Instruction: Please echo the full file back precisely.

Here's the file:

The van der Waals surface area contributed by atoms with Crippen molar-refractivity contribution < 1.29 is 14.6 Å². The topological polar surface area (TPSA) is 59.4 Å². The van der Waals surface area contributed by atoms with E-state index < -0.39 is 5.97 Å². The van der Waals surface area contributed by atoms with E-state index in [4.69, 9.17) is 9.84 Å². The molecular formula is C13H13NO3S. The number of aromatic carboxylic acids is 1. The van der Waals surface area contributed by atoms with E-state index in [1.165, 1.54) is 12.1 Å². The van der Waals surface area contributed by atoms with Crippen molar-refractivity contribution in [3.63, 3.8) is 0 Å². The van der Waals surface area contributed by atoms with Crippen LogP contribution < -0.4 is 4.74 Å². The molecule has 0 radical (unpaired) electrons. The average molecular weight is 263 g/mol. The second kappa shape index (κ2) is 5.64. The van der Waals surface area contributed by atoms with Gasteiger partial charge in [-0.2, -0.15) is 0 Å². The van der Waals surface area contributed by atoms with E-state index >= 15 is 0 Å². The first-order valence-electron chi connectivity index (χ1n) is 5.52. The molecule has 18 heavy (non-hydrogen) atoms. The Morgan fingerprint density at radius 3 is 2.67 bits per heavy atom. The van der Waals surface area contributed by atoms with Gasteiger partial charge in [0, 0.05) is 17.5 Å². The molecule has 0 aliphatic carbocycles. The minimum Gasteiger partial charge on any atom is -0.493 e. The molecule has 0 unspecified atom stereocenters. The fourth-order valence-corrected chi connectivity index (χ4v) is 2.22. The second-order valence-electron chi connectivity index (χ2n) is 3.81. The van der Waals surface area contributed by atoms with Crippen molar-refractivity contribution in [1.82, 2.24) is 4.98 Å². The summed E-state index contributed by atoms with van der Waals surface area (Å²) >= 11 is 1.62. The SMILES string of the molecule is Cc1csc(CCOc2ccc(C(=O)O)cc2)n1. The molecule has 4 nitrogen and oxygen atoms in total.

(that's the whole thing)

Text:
The van der Waals surface area contributed by atoms with Crippen molar-refractivity contribution < 1.29 is 14.6 Å². The topological polar surface area (TPSA) is 59.4 Å². The van der Waals surface area contributed by atoms with E-state index < -0.39 is 5.97 Å². The van der Waals surface area contributed by atoms with E-state index in [4.69, 9.17) is 9.84 Å². The molecular formula is C13H13NO3S. The number of aromatic carboxylic acids is 1. The van der Waals surface area contributed by atoms with E-state index in [1.165, 1.54) is 12.1 Å². The van der Waals surface area contributed by atoms with Crippen molar-refractivity contribution in [3.63, 3.8) is 0 Å². The van der Waals surface area contributed by atoms with Crippen LogP contribution < -0.4 is 4.74 Å². The molecule has 0 radical (unpaired) electrons. The average molecular weight is 263 g/mol. The second kappa shape index (κ2) is 5.64. The van der Waals surface area contributed by atoms with Gasteiger partial charge in [-0.2, -0.15) is 0 Å². The van der Waals surface area contributed by atoms with E-state index >= 15 is 0 Å². The first-order valence-electron chi connectivity index (χ1n) is 5.52. The molecule has 18 heavy (non-hydrogen) atoms. The Morgan fingerprint density at radius 3 is 2.67 bits per heavy atom. The van der Waals surface area contributed by atoms with Gasteiger partial charge in [0, 0.05) is 17.5 Å². The molecule has 0 aliphatic carbocycles. The minimum Gasteiger partial charge on any atom is -0.493 e. The molecule has 0 unspecified atom stereocenters. The fourth-order valence-corrected chi connectivity index (χ4v) is 2.22. The second-order valence-electron chi connectivity index (χ2n) is 3.81. The van der Waals surface area contributed by atoms with Crippen molar-refractivity contribution in [1.82, 2.24) is 4.98 Å². The summed E-state index contributed by atoms with van der Waals surface area (Å²) >= 11 is 1.62. The SMILES string of the molecule is Cc1csc(CCOc2ccc(C(=O)O)cc2)n1. The molecule has 4 nitrogen and oxygen atoms in total.